Gunnar Garfors is one of the few persons who have literally visited each of the 198 countries in the world - and the youngest to ever achieve that feat while working a full-time job! He compiled his adventures in the book “198 - How I Ran Out of Countries”.
Originally from Norway, Garfors studied at Falmouth University in the United Kingdom and graduated with a Bachelor of Arts (Hons) in Broadcasting in 1998. He has been working for the Norwegian Broadcasting Corporation since 2000, and also did a Master's degree with multiple stays studying abroad. Together with Adrian Butterworth, a fellow Falmouth graduate, Garfors set another travel record in 2012: Visiting 5 continents in one calendar day.
In this interview with Study.EU, he reveals why he chose to study in the UK, if he can recommend studying abroad, and where it was that the travel bug really bit him:
How and why did you decide to study at Falmouth University (then Falmouth College of Arts)? It sure seems like a random pick for a teenager from a small Norwegian village!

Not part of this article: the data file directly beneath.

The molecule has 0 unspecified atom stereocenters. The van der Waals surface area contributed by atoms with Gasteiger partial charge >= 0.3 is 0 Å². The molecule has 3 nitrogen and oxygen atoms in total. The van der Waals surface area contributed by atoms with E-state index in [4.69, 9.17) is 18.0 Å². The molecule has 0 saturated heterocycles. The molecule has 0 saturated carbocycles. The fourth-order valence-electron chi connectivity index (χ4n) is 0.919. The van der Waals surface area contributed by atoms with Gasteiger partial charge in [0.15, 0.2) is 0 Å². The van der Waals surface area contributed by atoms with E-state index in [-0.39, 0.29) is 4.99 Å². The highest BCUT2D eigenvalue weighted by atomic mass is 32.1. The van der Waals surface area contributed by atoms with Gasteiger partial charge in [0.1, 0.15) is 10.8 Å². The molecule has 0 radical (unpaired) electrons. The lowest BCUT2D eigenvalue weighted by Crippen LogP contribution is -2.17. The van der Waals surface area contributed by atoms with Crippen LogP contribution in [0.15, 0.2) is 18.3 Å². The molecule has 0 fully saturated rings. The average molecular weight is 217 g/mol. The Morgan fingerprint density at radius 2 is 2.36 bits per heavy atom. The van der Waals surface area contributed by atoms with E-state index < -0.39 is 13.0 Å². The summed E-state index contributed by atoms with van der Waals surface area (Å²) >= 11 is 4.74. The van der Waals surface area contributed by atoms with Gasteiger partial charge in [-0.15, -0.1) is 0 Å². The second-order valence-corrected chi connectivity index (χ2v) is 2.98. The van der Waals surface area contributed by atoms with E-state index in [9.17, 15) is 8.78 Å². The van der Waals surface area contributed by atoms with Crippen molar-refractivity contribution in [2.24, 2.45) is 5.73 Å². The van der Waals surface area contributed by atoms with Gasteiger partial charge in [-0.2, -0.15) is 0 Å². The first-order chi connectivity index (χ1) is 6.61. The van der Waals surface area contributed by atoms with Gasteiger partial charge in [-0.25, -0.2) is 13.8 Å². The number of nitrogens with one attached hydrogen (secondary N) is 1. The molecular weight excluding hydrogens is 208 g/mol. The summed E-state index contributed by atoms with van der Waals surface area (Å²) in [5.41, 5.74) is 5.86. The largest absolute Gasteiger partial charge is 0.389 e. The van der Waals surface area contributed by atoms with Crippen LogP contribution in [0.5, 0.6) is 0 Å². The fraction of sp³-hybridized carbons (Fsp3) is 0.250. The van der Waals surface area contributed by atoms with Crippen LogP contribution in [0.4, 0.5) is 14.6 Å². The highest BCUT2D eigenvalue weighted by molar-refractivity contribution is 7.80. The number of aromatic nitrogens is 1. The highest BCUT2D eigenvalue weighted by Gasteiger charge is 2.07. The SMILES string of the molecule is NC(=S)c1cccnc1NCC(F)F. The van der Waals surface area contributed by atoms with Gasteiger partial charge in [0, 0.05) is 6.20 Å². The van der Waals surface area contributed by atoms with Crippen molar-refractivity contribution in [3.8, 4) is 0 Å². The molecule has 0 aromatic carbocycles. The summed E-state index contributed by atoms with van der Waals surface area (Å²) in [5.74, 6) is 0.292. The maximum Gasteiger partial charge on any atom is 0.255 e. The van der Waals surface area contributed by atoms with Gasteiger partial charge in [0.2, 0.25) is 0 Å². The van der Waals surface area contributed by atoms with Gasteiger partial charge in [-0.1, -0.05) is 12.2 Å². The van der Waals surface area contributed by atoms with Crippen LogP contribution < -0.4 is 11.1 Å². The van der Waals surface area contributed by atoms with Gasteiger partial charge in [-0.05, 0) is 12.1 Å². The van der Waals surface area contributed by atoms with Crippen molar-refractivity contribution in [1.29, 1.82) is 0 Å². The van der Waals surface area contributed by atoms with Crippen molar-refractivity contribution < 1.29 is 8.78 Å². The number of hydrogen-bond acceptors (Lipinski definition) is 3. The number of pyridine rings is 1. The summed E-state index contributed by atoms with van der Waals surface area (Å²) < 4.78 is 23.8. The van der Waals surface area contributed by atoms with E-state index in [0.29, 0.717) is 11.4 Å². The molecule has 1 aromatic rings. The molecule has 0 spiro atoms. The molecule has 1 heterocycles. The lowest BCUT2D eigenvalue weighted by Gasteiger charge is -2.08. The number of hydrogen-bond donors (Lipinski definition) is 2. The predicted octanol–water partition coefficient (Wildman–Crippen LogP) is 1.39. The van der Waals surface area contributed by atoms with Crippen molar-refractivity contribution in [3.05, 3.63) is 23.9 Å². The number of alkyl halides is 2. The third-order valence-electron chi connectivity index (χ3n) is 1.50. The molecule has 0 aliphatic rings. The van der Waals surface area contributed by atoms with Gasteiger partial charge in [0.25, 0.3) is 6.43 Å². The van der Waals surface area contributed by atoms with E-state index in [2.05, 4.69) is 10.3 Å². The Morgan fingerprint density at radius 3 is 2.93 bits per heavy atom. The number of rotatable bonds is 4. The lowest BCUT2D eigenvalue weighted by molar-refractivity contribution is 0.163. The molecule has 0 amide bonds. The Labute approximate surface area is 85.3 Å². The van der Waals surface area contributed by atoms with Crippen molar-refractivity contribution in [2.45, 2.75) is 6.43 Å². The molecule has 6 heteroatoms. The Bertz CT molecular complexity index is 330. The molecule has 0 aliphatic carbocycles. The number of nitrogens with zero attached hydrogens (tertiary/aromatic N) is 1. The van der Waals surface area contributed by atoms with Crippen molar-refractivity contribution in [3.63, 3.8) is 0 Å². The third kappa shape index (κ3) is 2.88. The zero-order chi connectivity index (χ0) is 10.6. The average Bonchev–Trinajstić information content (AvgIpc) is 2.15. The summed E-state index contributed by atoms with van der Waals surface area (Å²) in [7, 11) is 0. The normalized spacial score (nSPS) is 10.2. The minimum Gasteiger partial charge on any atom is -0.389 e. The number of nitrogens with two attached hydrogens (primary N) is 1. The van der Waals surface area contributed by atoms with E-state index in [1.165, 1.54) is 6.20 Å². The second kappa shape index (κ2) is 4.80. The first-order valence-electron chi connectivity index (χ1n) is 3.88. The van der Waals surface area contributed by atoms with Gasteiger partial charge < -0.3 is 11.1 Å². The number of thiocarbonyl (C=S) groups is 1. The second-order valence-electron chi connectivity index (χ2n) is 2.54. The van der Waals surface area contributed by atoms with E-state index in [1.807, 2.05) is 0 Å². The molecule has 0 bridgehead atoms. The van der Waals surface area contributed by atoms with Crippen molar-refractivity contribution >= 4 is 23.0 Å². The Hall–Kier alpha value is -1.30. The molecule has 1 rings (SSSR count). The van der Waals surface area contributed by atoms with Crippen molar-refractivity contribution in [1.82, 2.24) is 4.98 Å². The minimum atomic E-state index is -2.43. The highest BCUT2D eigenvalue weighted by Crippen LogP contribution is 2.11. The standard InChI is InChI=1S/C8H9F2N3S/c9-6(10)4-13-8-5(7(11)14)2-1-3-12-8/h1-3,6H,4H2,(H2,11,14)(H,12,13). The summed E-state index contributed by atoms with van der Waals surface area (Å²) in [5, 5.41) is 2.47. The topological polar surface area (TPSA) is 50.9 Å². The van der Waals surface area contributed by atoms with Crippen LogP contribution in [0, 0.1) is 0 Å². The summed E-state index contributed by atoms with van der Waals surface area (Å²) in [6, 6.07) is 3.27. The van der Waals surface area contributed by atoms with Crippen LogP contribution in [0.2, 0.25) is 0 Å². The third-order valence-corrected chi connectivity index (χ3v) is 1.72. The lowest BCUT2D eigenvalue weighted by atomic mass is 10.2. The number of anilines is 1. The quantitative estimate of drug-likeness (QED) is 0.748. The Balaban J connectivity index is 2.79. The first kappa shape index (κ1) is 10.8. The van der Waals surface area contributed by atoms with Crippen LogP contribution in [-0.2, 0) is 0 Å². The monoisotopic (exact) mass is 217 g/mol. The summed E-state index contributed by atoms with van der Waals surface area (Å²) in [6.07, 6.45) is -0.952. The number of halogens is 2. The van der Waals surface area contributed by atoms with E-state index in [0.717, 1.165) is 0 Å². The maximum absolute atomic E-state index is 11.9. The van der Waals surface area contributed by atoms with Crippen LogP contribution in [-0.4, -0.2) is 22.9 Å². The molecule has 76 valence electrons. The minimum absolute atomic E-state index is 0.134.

I wanted to study media to become a journalist, but that was the hardest education to get accepted to in Norway at the time, the required grades were sky high and way above my own. When I was not accepted at any universities or university colleges in Norway I decided to apply to a few universities in the UK. I was accepted at one in Edinburgh and at Falmouth. The degree in Scotland took four years, vs. three in England, so that made the choice easy due to costs. Tuition was around 5,000 pounds per year plus living expenses. And I had been to Cornwall with my family on holiday as a kid, so I knew I would love it there.
Falmouth University is the perfect size: small enough to feel important as a student, yet big enough to always meet new people.
What did you like most about your time in Falmouth?
The size of the university is perfect. It is small enough for you to feel that you are important as a student, yet big enough to offer quality equipment, facilities and staff and for you to be able to always meet new people.
Gunnar Garfors (bottom left) at his Bachelor’s graduation ceremony in Falmouth